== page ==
Why external hard drives seem to fail much more often than internal ones (in laptops/Desktops)?


External HardDisk

It seems like any given external hard drive is guaranteed to fail within ~5 years – be it Western Digital, Seagate, and Toshiba.

One of the many reasons external hard drives appear to fail more than hard drives installed inside computers is because there are a greater number of points where failure can occur.

  • In many cases of external hard drive failure, the point of failure isn’t actually the hard drive.  It is the USB to SATA converter connected to the hard drive inside the casing.  To many users, this appears as failure of the drive itself, because they can’t access it dependably or at all.
  • Then there is the power supply, in the case of external desktop drives.  If that fails or becomes an issue, it could easily make the user think the drive has failed.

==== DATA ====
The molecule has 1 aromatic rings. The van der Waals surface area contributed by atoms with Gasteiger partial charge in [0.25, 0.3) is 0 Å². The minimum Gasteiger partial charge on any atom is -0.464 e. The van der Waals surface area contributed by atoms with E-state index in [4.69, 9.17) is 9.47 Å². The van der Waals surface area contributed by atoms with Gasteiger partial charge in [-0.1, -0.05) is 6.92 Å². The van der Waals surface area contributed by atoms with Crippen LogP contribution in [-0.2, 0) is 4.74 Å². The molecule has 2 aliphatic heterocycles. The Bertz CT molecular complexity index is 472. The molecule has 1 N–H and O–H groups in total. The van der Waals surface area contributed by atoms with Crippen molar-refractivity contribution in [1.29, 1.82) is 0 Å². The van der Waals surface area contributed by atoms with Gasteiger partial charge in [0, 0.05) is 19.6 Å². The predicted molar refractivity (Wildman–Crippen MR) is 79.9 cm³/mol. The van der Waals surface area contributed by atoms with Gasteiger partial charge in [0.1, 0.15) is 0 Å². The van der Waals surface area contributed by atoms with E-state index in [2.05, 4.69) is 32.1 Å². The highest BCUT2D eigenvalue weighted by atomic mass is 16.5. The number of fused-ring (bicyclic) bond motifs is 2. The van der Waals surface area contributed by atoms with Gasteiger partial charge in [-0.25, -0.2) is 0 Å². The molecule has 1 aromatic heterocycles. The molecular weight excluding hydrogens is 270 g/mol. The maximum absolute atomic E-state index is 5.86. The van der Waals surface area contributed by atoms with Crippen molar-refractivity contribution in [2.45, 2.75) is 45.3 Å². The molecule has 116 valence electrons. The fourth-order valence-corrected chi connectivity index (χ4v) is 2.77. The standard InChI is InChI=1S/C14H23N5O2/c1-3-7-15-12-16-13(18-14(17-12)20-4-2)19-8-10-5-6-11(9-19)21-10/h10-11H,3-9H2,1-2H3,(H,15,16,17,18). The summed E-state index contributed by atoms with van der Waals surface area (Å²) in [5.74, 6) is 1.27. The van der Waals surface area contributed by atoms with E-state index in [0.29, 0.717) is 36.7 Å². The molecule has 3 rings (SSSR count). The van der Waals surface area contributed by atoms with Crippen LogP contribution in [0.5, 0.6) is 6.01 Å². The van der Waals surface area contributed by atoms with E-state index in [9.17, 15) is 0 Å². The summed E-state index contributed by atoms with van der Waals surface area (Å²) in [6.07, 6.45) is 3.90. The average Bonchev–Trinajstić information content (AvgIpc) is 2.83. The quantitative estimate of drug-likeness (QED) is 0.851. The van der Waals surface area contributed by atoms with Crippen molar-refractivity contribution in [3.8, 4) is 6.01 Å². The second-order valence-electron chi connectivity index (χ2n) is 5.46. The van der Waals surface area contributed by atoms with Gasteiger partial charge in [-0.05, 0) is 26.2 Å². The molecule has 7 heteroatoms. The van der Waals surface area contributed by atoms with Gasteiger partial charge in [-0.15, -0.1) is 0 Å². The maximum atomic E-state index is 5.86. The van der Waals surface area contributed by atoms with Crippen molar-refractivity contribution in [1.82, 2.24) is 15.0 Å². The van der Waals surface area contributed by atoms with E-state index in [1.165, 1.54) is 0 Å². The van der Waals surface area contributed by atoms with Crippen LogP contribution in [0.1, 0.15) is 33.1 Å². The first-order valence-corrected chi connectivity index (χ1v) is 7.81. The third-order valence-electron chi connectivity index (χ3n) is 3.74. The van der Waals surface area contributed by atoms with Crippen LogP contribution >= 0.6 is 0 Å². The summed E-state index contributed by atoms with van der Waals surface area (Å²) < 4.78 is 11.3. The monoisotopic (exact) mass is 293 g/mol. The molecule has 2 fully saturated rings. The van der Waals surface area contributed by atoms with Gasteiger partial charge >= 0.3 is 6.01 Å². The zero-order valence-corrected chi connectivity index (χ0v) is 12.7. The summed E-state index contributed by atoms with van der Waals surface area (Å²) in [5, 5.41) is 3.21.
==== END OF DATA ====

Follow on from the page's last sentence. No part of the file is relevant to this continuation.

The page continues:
• There is the issue of worn/frayed/chewed/damaged cables.  There is the issue of damage where the cables connect to the USB to SATA converter… the Micro or Mini or USB3 connection at the drive casing.
  • Then most of the notebooks have some kind of active hard drive protection @Active hard-drive protection. They have sensors and software to detect fall, shock, etc. and avoid or reduce mechanical damage to the drive. Most of the external USB drives don’t have that.


Now let’s compare this to the same exact hardware – meaning the same hard drives, but that are mounted within a computer e.g. desktop.  You’ve got a drive, mounted in a bay securely, with a relatively short data cable, a solid power connection, and regulated temperature.  It is not moved around much, and gets to live the good life, as far as Hard Drives go.  So short cables, direct connection between the computer power supply, hard drive, motherboard and the drive.  Fewer fail points that don’t involve failure at the computer itself.

Laptops?  Ok… they get moved around more, but it is still a relatively short connection to the motherboard, without an intermediary device between the drive and the computer that could go bad, or a separate power supply that could go bad.  So again… fewer fail points.

Increased fail points and increased hardware in the device that could (and will occasionally) fail will definitely give the impression of increased failure rates.